Lipstick Is More Than a Symbol of Femininity
It’s a form of self-care
Lipstick has as many meanings as women have worn it throughout history.
And not all of them are frivolous.
It’s true that in many eras and places it played a part in repression, shame or margination. It’s also been a symbol of sexualization and objectification of women. At the same time, something we have used as a weapon to achieve progress, empowerment and self-confidence.
Hell, it’s even been used to piss Hitler off!
As much as I love the fascinating stories behind lipstick, I’m not here today to talk about how it evolved over the ages. I could do that for months.
I want to talk about how it made me evolve and pick-up my pieces when I needed it.
How it helped me stay strong and become the confident woman I am today.
When I think of lipstick, I think of self-care.
I don’t even remember when was the first time I ever used lipstick.
It must have been when I was very young. I recall some vague memories of using my grandma’s bidet as a prop to reach her cosmetics cabinet.
I would then steal her lipstick and any other makeup and play with it in the bathroom until someone dragged me out.
I’d just do it again the next time. No amount of shaming, laughter or “Look at the chorizos she put on her face!” would stop me from digging around the house until I found some makeup to play with.
Fashion and makeup always fascinated me. It’s ironic since I never saw my mother use any makeup. Or perhaps it was because of that.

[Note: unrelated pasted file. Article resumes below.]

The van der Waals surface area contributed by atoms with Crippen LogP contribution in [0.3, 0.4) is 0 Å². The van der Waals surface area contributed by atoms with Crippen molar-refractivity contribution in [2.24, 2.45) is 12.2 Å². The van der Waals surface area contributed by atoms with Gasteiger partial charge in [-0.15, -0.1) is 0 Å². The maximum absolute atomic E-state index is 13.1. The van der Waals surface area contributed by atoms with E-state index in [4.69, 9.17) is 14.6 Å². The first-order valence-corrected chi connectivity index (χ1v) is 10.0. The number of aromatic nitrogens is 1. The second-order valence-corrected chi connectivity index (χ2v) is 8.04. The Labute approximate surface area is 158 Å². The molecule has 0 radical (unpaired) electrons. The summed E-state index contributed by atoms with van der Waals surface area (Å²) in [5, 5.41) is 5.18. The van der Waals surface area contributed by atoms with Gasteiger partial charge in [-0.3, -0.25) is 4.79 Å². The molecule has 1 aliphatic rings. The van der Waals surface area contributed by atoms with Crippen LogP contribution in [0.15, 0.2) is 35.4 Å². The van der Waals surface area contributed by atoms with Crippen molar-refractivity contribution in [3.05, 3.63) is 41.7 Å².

Growing up poor, I was self-conscious most girls at school wore nice clothes while I didn’t. I knew I wouldn’t have them. It bothered me, but there was something I was more interested in than cute clothes.
Tv, magazines, movies, cartoons… they blew my mind because of makeup.
I didn’t have access to nice clothes, but I had paper and pencils. While I was too young to realise it back then, I was designing fashion and makeup looks.
I was cultivating an eye for detail, colour, and life-long obsession.
I wanted to feel like Jem, Rogue, Betty Boop, or whatever model whose makeup caught my eye. I wouldn’t even mind doing a clown costume as long as I could put some makeup on!
My grandmas’ modest makeup stashes and carnival season opened the doors for me to make those dreams come true for a few hours.
I always knew there’d be consequences but didn’t care. Makeup helped me escape a reality I couldn’t stand to look at.
As life went on, makeup and more specifically lipstick took over my life and became my passion.
Getting to know and love myself through lipstick
I experimented a lot with makeup in my late teens. Drugstore brands were a good enough start since I didn’t have access to anything fancy.
For a few years, I experimented with cold toned mauves, pinks, and lipgloss. I became obsessed.
I lived and breathed makeup, to the point I began handcrafting my own and taking some freelance work.
There weren’t any decent makeup academies nearby nor could I afford to move to another city to study, so I eventually had to give up on my dream of following the steps of Lisa Eldridge.
When I started working and earning my first few salaries, I began dying my hair all the colours I could imagine.